Money Matters: An IMF Exhibit -- The Importance of Global Cooperation

Globalization and Integration (1989-1999)



Conflict &
(1871 - 1944)

Destruction &
(1945 - 1958)
The System
In Crisis

(1959 - 1971)
the System
(1972 - 1981)
Debt &
(1981 - 1989)
Globalization and Integration
(1989 - 1999)
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Free market system:

In a free market system, private producers and consumers, rather than the state, determine where investments will be made, what will be produced, what the level of wages and salaries will be, and how much products will cost.


Transition economies:

Transition economies are economies moving from central planning to a free-market system. Specifically, the term refers to Russia and other member countries of the former Soviet Union, as well as to the formerly centrally planned economies of Eastern and Central Europe.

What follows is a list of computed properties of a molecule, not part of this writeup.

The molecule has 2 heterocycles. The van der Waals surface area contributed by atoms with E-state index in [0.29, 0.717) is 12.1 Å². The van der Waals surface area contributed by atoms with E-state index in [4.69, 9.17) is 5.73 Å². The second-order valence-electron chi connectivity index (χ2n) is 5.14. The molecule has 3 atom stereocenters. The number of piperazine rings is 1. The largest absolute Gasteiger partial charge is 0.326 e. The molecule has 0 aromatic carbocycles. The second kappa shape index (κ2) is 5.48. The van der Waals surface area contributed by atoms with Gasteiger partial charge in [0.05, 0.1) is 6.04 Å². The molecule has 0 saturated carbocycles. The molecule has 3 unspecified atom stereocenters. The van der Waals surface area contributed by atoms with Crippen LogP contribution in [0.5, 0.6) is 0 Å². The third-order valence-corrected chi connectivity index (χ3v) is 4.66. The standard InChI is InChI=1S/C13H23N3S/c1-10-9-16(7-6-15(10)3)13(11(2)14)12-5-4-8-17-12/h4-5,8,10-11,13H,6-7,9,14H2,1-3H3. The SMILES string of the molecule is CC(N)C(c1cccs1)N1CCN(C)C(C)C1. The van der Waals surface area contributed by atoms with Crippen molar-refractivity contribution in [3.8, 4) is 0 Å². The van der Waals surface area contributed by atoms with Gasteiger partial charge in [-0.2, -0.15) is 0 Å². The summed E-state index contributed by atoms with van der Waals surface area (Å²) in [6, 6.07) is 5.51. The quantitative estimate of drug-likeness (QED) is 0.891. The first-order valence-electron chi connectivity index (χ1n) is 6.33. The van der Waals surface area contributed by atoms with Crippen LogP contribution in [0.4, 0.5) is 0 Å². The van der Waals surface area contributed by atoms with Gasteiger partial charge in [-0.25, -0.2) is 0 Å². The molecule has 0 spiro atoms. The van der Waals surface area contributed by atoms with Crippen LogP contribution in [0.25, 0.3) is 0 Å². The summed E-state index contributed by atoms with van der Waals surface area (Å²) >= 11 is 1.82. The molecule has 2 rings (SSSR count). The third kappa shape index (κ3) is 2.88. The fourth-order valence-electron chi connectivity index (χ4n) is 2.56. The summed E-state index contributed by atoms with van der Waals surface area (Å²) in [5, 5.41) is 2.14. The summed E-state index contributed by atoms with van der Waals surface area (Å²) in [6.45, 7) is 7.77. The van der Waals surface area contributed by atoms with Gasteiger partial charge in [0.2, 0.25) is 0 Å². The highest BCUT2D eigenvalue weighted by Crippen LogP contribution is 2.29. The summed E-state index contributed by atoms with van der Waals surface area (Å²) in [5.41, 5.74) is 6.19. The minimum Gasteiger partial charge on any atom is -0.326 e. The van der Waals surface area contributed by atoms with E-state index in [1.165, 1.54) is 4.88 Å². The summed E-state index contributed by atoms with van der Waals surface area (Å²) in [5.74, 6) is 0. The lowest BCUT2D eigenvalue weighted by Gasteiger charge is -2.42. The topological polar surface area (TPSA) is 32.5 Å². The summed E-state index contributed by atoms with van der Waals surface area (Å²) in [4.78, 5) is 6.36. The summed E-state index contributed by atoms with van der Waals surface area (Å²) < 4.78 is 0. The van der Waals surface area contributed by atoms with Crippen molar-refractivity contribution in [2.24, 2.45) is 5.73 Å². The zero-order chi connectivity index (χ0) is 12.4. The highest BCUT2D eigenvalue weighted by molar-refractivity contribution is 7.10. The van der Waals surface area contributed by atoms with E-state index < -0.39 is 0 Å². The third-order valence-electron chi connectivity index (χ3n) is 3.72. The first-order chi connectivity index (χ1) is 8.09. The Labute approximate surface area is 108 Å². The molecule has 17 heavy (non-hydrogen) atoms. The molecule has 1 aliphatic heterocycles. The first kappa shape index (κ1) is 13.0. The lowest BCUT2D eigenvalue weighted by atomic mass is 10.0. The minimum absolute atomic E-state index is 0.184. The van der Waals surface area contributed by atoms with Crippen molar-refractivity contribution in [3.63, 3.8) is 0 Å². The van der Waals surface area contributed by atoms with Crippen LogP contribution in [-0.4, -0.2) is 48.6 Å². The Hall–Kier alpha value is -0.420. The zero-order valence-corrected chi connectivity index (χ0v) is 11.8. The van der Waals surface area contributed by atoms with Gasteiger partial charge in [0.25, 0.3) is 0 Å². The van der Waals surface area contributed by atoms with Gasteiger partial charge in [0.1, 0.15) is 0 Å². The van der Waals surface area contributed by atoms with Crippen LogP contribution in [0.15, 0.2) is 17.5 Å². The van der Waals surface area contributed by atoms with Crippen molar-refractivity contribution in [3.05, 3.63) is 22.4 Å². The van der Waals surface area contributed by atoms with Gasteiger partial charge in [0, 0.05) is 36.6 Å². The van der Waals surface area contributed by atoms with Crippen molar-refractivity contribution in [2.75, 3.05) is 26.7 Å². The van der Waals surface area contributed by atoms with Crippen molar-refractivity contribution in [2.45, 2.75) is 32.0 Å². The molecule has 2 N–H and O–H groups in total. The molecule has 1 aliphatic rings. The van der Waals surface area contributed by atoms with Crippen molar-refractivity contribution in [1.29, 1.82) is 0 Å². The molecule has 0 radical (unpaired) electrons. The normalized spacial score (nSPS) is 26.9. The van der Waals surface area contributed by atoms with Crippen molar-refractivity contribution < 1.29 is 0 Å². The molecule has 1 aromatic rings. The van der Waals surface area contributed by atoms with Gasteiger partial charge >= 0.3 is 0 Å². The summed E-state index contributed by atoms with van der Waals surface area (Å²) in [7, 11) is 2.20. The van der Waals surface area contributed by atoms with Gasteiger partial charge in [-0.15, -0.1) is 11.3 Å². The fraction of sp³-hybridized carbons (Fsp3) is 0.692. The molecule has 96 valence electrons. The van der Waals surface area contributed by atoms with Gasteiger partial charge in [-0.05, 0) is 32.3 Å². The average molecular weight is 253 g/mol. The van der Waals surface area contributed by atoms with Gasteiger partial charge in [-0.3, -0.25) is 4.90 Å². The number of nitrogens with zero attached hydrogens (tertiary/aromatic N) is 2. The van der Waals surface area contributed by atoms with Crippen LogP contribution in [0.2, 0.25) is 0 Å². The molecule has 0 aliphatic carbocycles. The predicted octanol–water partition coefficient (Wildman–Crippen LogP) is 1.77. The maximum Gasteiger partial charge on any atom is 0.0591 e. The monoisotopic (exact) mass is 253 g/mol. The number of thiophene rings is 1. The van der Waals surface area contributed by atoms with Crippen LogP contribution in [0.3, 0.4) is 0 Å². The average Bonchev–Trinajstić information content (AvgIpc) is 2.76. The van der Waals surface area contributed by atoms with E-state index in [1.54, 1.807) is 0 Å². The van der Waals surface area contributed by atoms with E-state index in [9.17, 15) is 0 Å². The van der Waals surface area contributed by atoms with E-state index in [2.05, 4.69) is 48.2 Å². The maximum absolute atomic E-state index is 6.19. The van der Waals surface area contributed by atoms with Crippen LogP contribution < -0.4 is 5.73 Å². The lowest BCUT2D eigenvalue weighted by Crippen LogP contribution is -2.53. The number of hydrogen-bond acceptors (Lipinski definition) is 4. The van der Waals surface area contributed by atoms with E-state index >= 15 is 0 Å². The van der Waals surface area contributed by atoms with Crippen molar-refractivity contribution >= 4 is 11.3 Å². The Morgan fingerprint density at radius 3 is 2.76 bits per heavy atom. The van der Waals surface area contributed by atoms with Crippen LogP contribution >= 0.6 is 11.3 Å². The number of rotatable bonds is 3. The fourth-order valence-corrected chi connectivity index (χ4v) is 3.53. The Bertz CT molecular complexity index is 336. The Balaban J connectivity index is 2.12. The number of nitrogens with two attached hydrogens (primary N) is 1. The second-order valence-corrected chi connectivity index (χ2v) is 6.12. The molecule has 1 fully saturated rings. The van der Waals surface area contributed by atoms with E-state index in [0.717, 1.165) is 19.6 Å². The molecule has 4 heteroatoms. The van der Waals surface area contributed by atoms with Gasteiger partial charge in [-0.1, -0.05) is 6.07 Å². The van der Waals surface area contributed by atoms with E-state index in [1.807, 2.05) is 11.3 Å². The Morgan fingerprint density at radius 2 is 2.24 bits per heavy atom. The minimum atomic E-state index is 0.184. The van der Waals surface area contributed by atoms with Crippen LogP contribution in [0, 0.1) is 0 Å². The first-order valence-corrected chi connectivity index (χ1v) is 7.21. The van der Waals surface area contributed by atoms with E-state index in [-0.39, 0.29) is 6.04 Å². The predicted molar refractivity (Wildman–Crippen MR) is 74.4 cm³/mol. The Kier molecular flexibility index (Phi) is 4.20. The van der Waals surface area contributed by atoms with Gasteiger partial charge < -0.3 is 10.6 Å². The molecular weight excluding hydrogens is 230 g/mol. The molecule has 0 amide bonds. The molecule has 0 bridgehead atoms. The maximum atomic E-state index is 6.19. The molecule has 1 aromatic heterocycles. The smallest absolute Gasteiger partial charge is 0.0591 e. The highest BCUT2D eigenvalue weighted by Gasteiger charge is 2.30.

Developing countries:

Developing countries are countries with relatively low per capita income, a relatively high dependence on agriculture, and relatively undeveloped financial sectors. They usually lack sufficient national income or domestic private capital to finance the investment required to reach modern industrial statehood. In the early stages of development these countries usually look to concessional financing, including from multilateral lending institutions for finance. As they become more economically self-sufficient they become more able to tap the international capital markets for loans or finance further development domestically.


Transition to the Free Market Collapse of the Soviet Union Recovery From Debt Progress in Africa
Asia in the 1990s European Economic Unity The New Millennium Looking to the Future

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